-- (, March 30, 2001.

"Can someone define the differance between government school children and regular school children?"

Much could be said, but rather than go into a lengthy dissertation exploring the differences, I would simply offer this: Indoctrination vs Educating.

In-doc'tri-na'tion - 1. To instruct in a body of doctrine. 2. To teach to accept a system of thought uncritically.

Ed-u-cate - 1. To provide with esp. formal schooling; teach. 2. To stimulate or develope the mental or moral growth of.

There IS a difference. Thanks for asking.

-- Wendy@GraceAcres (, March 31, 2001.

Thank you Wendy. Being an old hermit with no children makes me unaware of currant trends in education and I asked the question honestly since the original question did not define the differance. Possiably all people whom enter questions could more carefully word their statements and not assume that everyone else thinks in the same nitch or patterns. When I read "government school children", it sounded like the government were raising their own, i.e. the master race, hitler, ect. Yes I can be a bit viperous, or call it an arrid sense of humor, (your choise); I find that keeping people alert makes communication much more efficent and if you disagree with me either give me your meanest look or put another chek mark in the "does not play well with others" box!

-- mitch hearn (, March 31, 2001.

It does appear odd that children need to be taught to play. But today many children are not safe outdoors alone or in groups. They live in cities where violence on the street makes outdoor play risky at best. I work in a small but growing city and I have children that I work with who have no other place to play but school. They live in apartment buildings with no yard or playground. Their mothers are frightened of letting them play outdoors and have little knowledge or ability to provide toys and games for them indoors. Many of them (the mothers)don't have the experience of play themselves! I spend much of my time teaching children how to play and then, how to play with other children. It would be easy to place blame, but I find it easier to think of solutions. Teaching children how to play involves lots of playing with them-quess that's why I love my job-I get to play alot!. Even in the suburbs the fear of too much free time for the child has led to overscheduling of sports, clubs, and lessons. These children don't really know how to play either. Not in the sense of imagination and improvision. The world is not the same place it was for children when I was growing up free as the wind to go as far as my legs and bike could take me. Wouldn't it be wonderful if we could make the world a safe place for all the children to play in. Just a thought. betty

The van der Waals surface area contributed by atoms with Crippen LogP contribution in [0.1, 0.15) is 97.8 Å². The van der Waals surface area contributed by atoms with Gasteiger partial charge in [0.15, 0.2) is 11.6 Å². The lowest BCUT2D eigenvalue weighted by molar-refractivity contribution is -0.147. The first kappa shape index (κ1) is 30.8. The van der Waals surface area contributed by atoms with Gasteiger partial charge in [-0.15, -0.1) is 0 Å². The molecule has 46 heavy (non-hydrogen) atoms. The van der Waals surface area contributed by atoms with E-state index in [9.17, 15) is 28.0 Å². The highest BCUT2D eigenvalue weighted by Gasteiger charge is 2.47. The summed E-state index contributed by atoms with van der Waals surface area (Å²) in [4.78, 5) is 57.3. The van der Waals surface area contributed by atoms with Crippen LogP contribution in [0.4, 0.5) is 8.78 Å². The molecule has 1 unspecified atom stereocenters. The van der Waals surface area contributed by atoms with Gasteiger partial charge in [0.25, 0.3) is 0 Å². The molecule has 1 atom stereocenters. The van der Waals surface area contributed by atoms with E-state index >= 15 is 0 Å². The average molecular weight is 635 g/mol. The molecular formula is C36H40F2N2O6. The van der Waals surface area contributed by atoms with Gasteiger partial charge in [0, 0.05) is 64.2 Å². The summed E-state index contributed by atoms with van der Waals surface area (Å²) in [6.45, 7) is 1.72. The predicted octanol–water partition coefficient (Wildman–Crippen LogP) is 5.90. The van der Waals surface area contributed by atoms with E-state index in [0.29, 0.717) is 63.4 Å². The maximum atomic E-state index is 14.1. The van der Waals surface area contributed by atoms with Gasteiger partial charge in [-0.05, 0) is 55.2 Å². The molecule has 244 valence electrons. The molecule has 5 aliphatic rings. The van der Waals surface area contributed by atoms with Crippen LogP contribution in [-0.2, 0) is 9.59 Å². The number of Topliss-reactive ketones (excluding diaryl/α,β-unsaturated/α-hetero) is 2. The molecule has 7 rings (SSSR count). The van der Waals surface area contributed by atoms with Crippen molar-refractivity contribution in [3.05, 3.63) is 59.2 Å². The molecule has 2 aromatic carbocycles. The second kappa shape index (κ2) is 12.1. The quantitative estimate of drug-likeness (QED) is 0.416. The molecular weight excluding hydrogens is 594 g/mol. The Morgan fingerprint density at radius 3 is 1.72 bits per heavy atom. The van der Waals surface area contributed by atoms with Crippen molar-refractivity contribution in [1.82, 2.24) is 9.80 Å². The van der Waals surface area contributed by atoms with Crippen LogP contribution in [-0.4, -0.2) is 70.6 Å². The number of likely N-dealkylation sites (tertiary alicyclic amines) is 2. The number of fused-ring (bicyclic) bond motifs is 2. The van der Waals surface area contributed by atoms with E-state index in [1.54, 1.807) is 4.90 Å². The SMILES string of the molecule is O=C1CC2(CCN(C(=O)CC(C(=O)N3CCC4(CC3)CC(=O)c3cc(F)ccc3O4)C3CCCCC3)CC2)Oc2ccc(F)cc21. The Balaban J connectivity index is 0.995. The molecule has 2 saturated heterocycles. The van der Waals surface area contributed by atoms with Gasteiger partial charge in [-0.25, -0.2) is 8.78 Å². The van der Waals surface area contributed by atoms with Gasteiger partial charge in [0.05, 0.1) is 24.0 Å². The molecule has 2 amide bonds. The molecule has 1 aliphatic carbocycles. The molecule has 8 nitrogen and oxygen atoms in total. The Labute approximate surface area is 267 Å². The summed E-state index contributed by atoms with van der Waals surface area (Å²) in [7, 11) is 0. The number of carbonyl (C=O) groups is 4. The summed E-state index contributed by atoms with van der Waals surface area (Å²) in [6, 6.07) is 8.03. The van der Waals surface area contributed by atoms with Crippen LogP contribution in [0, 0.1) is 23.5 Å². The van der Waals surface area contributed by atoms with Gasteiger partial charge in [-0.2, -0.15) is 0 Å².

-- betty modin (, March 31, 2001.

This is for Amanda. Yes, children are born with the instinct for play. BUT not having the chance to use it pushes it into the background and what emerges may be 'unnatural'. I work with children who have communication and cognitive delays. (A four year old with less than 80 words recognizable and the ability to follow one step directions covers about 1/3 of the group I work with) What happens then can be interesting and unnerving to watch. You might see a child who plays with only the wheels on a toy car, or presses the same button over and over on an interactive device. You might find a child who cannot turn the trike around and ride the other direction. Some children pile the blocks the same way time after time-and have to be helped to find a new way or a new activity. (hours, days and weeks of the same stuff is not good for any one) Yes, the instinct to play is there, but it needs an outlet in order to emerge, and sometimes it needs direction. Many children do not have that outlet while they are growing and learning. Then they have to be taught how to play. It does sound strange but I have seen what happens to even very young children who have no outlet. I often think that some of the youth violence we see today is related to the unmet need to play. Just my idea... betty

-- betty modin (, March 31, 2001.

The difference between indoctrination and education is largely a matter of opinion, Wendy. And so what about chanting? "Red rover, red rover, send Johnny on over--" that's a chant too.

-- Betsy in NY (, April 02, 2001.

Thank you Betty, you said it so much better than I could. If infants are not properly stimulated (sights, sounds, smells . . .) their minds don't develop properly. Parents are scared (especially in the suburbs) and keep their children indoors or scheduled. It's easy to see how they could lose the ability to "play" at a very young age.

Here's a post complaining how the "government" is trying to reinstill child-ness into childhood inside the structure of the public school. How did teaching non-competitive games and leadership skills to fourth-graders become a socialist plot? Talk about paranoia!

-- Deborah (, April 02, 2001.